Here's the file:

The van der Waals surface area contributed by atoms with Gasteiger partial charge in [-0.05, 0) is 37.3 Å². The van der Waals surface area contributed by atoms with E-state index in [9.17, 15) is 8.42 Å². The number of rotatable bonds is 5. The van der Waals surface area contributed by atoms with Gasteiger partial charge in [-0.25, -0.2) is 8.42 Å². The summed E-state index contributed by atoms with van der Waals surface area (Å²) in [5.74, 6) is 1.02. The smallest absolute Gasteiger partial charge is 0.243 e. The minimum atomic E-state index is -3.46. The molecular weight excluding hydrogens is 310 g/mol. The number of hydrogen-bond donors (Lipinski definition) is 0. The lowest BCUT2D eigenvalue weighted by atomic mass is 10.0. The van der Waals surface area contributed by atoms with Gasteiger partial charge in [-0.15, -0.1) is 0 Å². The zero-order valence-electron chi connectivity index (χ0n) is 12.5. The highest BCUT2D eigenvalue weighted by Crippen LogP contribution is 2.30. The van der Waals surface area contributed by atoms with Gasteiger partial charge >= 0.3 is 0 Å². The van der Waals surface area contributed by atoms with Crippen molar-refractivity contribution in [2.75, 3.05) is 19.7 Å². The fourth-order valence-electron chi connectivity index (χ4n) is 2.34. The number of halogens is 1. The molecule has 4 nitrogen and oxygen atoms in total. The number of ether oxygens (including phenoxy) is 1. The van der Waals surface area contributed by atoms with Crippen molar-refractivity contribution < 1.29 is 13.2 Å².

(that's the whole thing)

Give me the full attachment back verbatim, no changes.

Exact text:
The van der Waals surface area contributed by atoms with Gasteiger partial charge in [-0.05, 0) is 37.3 Å². The van der Waals surface area contributed by atoms with E-state index in [9.17, 15) is 8.42 Å². The number of rotatable bonds is 5. The van der Waals surface area contributed by atoms with Gasteiger partial charge in [-0.25, -0.2) is 8.42 Å². The summed E-state index contributed by atoms with van der Waals surface area (Å²) in [5.74, 6) is 1.02. The smallest absolute Gasteiger partial charge is 0.243 e. The minimum atomic E-state index is -3.46. The molecular weight excluding hydrogens is 310 g/mol. The number of hydrogen-bond donors (Lipinski definition) is 0. The lowest BCUT2D eigenvalue weighted by atomic mass is 10.0. The van der Waals surface area contributed by atoms with Gasteiger partial charge in [-0.15, -0.1) is 0 Å². The zero-order valence-electron chi connectivity index (χ0n) is 12.5. The highest BCUT2D eigenvalue weighted by Crippen LogP contribution is 2.30. The van der Waals surface area contributed by atoms with Gasteiger partial charge >= 0.3 is 0 Å². The van der Waals surface area contributed by atoms with Crippen molar-refractivity contribution in [2.75, 3.05) is 19.7 Å². The fourth-order valence-electron chi connectivity index (χ4n) is 2.34. The number of halogens is 1. The molecule has 4 nitrogen and oxygen atoms in total. The number of ether oxygens (including phenoxy) is 1. The van der Waals surface area contributed by atoms with Crippen molar-refractivity contribution < 1.29 is 13.2 Å².